Some indexes are used for estimating equipment cost, others apply specifically to
labor, construction, materials etc.
The most common of these indexes are the Marshall and Swift all-industry and
process-industry equipment indexes, the Engineering New-Record construction index,
the Nelson refinery construction index and the Chemical Engineering plant cost

Methods for Estimating Capital Investment

Power factor applied to plant-capacity ratio

Unit cost Estimate
Percentage of delivered-equipment Cost
Lang factors for approximation of capital Investment
Detailed Item Estimate

Turnover ratios: A rapid evaluation method suitable for order-of-magnitude

estimates is known as the turnover ratio method.
Turnover ratio is defined as the ratio of gross annual sales to the fixed capital

Turnoverra tio

gross annual sales

fixed capital investiment

Where the product of the annual production rate and the average selling price of the
commodities produced is the gross annual sales figure.

Capital ratio or investment ratio

Turnover ratio

Turnover ratio ranges between 0.2 to 5. For chemical industries, as a very rough rule of
thumb, the ratio can be approximated to 1.
An analysis of costs and profits for any business operation requires recognition of the fact
that physical assets decrease in value with age. This decrease in value may be due to
physical deterioration, technological advances, economic changes, and other factors
which ultimately will cause retirement of the property. The reduction in value due to any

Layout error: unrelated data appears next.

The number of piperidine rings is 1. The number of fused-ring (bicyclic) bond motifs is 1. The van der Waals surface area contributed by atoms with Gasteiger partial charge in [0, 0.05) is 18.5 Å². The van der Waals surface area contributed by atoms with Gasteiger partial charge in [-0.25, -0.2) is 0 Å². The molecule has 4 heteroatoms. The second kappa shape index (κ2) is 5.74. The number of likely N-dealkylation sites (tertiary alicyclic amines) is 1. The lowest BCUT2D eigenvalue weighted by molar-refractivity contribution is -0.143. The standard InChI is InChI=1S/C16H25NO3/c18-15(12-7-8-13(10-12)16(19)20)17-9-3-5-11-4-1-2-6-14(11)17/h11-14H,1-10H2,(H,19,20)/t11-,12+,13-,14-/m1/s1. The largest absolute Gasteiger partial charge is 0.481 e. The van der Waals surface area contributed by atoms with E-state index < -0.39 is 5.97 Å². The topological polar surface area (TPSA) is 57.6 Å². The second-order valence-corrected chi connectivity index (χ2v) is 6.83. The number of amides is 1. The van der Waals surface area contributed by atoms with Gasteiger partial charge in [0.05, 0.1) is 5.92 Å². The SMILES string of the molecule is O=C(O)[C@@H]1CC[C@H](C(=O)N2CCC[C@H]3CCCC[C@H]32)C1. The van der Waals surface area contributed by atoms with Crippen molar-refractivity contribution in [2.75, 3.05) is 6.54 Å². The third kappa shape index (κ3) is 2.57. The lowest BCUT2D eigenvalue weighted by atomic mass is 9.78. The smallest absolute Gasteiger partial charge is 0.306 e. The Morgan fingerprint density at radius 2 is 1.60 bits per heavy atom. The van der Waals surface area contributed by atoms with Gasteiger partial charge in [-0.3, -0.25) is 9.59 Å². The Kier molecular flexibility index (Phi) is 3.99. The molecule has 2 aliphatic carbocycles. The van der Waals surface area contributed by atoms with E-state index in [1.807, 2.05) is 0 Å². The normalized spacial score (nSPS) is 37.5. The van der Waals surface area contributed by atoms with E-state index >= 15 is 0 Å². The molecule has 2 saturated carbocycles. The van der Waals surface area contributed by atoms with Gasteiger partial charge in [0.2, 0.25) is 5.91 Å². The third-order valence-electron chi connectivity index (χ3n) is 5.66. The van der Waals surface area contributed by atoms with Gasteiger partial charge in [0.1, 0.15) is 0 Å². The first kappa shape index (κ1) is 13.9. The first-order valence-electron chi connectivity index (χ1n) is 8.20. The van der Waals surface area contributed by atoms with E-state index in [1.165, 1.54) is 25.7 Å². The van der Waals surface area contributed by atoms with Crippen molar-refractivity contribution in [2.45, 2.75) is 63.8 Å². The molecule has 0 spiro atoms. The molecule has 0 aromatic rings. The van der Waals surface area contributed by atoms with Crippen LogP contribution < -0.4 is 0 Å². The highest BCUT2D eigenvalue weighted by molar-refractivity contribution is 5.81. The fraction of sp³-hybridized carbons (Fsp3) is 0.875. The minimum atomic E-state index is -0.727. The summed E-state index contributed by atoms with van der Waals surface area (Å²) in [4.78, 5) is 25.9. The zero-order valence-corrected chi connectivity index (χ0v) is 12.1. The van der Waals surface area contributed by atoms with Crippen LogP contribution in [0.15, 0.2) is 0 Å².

of these causes is a measure of the depreciation.

Types of Depreciation
1. Physical depreciation: is the measure of the decrease in value due to changes in
the physical aspect of the property. Wear and tear, corrosion, accidents and
deterioration due to age.
2. Functional depreciation: depreciation due to all other causes. One common type
of functional depreciation is obsolescence. This is caused by technological
advances or developments that make an existing property obsolete. Though the
property does not has suffered no physical change, its economic serviceability is
reduced because it is inferior to improved types of similar assets that have been
made available through advancements in technology.

Service life
The period during which the use of a property is economically feasible. Both physical
and functional depreciation are considered in determining service life and the term is
synonymous with economic or useful life. In estimating the probable service life, it is
assumed that a reasonable amount of maintenance and repairs will be carried out at the
expense of the owner.
Salvage value
It is the net amount of money obtainable from the sale of used property over and above
any charges involved in removal and sales. If a property is capable of further service, its
salvage value may be high. However, other factors such as location of the property,